“Products that rely primarily on utility to drive engagement stay in fashion far longer than those that rely on entertainment”
Brilliant summary of what to look forward to in the year ahead – 25 Disruptive Technology Trends for 2015 – 2016
I especially liked / am excited by:
1) Social Media 1.0 is dead.
Social media becomes part of a digitally transformed ecosystem Real-time and content marketing becomes more sophisticated and portable Social becomes key hub for shaping customer experiences Social connects the Zero Moment of Truth and the Ultimate Moment of Truth
5) Notification windows introduce a thin layer for rapid engagement.
Apps such as Yo, while a novelty at first, will redefine what an app is and will be…no kidding.
7) The Internet of Things is a hot and beautiful mess until it becomes the Internet of Everything.
By 2020, the number of devices connected to the Internet is expected to exceed 40 billion. We’re just getting started.
10) Focus on the kids! Generation Z is mobile first and mobile only and they’re nothing like Millennials.
Exciting times ahead!
I found the below article from former Google CEO Eric Schmidt really insightful into the world of Google, but also how a business looking to win in the internet age / connected world / always on world (< insert buzz phrase of the month) needs to be thinking, staffing and organizing itself. Whether you’re a brand, agency, or business the ability to transform is paramount. Power is now with consumers, their voice is the loudest when multiplied, therefore the need to have a great product or service is greater than ever before.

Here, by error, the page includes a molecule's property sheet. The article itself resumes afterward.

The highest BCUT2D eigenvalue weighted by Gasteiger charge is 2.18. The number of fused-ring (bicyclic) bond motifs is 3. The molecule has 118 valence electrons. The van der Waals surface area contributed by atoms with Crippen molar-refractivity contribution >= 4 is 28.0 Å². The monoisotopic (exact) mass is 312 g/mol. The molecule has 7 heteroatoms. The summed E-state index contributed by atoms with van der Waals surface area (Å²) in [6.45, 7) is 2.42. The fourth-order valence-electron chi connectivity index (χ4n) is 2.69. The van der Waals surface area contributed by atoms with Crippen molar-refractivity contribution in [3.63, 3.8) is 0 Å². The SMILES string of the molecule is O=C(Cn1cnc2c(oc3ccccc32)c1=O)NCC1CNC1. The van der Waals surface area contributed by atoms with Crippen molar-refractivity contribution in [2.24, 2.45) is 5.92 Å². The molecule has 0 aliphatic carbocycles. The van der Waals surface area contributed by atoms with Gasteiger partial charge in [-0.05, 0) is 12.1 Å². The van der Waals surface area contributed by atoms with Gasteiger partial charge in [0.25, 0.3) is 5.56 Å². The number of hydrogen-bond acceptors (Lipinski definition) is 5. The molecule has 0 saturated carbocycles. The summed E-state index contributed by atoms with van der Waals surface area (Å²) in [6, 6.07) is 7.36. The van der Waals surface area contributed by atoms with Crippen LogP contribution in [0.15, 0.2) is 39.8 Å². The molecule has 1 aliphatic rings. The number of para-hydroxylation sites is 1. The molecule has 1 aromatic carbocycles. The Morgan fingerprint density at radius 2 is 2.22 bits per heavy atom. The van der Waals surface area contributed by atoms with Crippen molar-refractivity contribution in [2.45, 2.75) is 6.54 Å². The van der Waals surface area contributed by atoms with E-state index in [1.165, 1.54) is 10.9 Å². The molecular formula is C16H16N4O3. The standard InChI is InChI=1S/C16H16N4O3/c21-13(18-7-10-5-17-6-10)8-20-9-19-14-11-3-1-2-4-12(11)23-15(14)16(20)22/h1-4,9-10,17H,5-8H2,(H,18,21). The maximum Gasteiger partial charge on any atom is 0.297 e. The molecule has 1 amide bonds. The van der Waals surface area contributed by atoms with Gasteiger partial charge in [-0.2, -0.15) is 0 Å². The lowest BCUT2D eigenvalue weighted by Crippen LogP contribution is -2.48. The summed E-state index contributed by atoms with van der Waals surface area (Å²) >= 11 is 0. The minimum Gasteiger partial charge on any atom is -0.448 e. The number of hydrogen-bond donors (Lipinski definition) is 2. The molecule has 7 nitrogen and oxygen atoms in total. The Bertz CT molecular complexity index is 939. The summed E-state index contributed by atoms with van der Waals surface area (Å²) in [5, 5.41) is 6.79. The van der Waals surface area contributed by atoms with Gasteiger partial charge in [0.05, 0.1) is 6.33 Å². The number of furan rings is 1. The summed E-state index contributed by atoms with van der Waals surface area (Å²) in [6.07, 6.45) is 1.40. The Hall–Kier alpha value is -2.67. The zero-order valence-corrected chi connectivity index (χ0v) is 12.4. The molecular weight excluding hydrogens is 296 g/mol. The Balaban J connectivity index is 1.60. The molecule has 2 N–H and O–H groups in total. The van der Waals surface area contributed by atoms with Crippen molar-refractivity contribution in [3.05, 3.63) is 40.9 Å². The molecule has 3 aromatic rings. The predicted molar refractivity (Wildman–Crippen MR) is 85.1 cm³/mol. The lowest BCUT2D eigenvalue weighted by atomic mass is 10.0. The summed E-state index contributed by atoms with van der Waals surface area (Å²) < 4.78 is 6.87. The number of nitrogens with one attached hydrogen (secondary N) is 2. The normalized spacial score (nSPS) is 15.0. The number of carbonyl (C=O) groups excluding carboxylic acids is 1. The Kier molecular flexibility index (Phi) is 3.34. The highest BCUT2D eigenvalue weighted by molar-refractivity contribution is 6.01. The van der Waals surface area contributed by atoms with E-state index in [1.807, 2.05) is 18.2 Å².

Product companies are trying to create connections with consumers through building their ‘Brand’. Brands are trying to augment ‘Services’ on top of their brands principle to create loyalty and affinity. At the core is a great service, product or experience – and having the right organizational structure and environment to create and maintain this.
Working for a leading ‘Digital Agency’ we are ever looking for ways to evolve our ways of working to make us more agile, more creative, better placed to create the next great idea for the brands that we serve.
I’d recommend reviewing the full presentation, but I pulled out some of the favorites that resonated most with me.
“To be successful in the technology-driven internet age, a company has to attract “smart creative” employees and then create an environment where they can thrive.”
There has been talk for a while about f-commerce (facebook commerce) or s-commerce (you guessed it, social commerce) and it finally looks like it’s here. Facebook has previously tried to launch this before through the form of ‘Deals’ and many brands have in the past built custom tabs within Faecbook to drive buy-now conversion.